Our union-represented employees provided feedback that they would like a process to resolve small employee issues within their ranks rather than elevating them to management or the Human Resources department. These issues often have a relationship to diversity and inclusion.
The company’s Organizational Effectiveness group developed a structured Peer Team program and trained volunteer-represented employees on conflict resolution skills, including active listening and conducting effective, crucial conversations. The training included understanding which issues required escalation to management, Human Resources, or the company’s helpline.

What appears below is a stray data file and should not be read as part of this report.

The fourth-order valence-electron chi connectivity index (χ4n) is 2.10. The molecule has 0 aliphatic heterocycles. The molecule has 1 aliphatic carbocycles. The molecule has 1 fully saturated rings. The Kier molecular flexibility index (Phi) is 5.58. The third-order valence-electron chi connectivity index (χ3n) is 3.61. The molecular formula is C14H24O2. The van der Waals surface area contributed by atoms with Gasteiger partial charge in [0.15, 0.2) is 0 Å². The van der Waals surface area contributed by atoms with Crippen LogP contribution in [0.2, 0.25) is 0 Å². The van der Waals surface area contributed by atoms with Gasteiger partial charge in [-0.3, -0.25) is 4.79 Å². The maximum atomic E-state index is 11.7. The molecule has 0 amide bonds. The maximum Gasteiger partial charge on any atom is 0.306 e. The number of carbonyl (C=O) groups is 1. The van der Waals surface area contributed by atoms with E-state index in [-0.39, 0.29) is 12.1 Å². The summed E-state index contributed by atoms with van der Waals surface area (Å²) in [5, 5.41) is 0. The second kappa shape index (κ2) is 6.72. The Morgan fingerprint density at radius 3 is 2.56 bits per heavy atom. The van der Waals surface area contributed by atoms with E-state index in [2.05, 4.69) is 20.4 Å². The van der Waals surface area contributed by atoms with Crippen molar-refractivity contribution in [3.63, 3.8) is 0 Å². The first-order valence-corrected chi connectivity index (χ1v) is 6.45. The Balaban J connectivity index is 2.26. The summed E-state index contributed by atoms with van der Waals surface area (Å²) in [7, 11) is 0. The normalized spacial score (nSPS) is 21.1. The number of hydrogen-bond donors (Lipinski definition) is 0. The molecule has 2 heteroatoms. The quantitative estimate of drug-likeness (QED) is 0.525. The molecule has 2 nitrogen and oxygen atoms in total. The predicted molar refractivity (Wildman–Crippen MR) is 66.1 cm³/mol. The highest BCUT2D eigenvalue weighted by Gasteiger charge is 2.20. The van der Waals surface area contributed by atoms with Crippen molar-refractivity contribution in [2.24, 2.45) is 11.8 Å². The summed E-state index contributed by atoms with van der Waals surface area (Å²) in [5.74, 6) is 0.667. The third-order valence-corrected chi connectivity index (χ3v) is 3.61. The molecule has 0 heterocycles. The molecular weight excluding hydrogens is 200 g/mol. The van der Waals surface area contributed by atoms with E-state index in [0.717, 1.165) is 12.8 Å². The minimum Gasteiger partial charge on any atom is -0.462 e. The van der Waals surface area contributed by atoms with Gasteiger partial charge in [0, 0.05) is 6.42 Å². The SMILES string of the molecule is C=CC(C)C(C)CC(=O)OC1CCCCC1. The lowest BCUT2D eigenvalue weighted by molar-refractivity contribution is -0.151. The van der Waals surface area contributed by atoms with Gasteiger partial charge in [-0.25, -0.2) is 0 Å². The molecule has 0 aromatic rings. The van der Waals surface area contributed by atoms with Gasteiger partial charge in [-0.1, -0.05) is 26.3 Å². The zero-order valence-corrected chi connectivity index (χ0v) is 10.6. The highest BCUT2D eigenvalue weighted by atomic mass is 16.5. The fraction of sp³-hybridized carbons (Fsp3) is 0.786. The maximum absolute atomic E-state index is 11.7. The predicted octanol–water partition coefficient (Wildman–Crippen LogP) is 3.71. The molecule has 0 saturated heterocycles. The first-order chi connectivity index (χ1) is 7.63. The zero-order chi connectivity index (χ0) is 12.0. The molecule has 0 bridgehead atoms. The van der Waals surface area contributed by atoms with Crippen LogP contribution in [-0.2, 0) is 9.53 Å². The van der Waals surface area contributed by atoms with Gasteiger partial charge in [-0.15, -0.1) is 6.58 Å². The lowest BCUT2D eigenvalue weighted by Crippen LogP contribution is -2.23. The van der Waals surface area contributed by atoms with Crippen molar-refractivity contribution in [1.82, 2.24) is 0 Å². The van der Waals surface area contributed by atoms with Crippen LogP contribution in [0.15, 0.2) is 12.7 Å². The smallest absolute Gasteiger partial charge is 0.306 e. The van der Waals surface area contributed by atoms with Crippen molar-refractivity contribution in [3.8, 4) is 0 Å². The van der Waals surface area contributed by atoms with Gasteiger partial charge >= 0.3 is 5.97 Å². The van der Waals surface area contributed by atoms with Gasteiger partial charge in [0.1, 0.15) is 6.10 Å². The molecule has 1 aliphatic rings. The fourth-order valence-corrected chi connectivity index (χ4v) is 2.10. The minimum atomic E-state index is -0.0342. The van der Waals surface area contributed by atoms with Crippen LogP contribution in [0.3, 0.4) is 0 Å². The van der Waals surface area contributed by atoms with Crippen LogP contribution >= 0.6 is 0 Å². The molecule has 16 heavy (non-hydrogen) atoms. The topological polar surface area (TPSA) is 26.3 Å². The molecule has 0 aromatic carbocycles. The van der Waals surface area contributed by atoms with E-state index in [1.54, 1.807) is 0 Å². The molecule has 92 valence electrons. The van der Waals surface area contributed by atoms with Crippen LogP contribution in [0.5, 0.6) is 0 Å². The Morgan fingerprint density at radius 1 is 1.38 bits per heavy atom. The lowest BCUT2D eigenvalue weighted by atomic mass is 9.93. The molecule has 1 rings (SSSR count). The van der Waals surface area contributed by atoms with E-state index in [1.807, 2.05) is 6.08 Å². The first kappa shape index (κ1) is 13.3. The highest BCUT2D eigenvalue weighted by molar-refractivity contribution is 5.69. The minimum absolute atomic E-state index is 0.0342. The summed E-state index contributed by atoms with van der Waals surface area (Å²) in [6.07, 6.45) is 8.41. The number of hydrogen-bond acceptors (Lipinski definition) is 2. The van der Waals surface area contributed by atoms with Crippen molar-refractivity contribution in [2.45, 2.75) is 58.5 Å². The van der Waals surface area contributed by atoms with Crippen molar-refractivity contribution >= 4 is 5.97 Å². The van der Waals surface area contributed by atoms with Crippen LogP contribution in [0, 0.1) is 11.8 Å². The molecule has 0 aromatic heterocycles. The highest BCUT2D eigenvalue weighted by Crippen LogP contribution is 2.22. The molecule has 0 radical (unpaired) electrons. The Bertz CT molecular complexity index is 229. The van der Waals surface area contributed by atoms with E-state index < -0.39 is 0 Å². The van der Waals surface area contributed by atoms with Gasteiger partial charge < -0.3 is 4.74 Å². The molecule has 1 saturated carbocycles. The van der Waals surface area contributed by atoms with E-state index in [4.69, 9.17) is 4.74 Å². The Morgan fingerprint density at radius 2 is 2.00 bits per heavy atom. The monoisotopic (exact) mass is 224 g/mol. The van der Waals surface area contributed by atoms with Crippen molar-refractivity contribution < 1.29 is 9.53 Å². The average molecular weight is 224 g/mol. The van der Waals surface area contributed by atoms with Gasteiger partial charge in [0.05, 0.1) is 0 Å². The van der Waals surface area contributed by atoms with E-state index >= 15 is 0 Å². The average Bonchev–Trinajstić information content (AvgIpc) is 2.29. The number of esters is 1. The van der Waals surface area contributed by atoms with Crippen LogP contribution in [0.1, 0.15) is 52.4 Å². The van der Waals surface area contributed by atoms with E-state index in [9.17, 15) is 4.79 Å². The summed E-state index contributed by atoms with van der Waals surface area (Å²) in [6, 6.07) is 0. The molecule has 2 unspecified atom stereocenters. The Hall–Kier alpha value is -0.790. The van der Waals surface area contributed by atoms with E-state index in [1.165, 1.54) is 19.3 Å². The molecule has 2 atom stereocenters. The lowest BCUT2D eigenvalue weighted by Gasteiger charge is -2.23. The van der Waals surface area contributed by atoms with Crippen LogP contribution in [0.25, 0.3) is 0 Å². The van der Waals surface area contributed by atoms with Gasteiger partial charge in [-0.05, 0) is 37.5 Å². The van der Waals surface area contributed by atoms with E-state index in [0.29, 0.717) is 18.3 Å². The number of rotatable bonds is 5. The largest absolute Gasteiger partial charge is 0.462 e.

Further, the Peer Team members had the opportunity to learn to conduct Respectful Workplace training themselves. The train-the-trainer sessions covered implicit bias, generational diversity, and thinking and communication styles. Also, an annual event brings together the Peer Team leaders for continued training, the sharing of best practices, and exchanging feedback.
Peer Teams are now active at the company’s field services locations where the majority of our San Diego represented employees are assigned. The teams have expanded to include office staff and other non-management, non-union personnel.
When it comes to increasing diversity and inclusion, I don’t think there is a single path to success. A common thread, however, is a commitment that never ends – one that becomes embedded in an organization’s unique culture.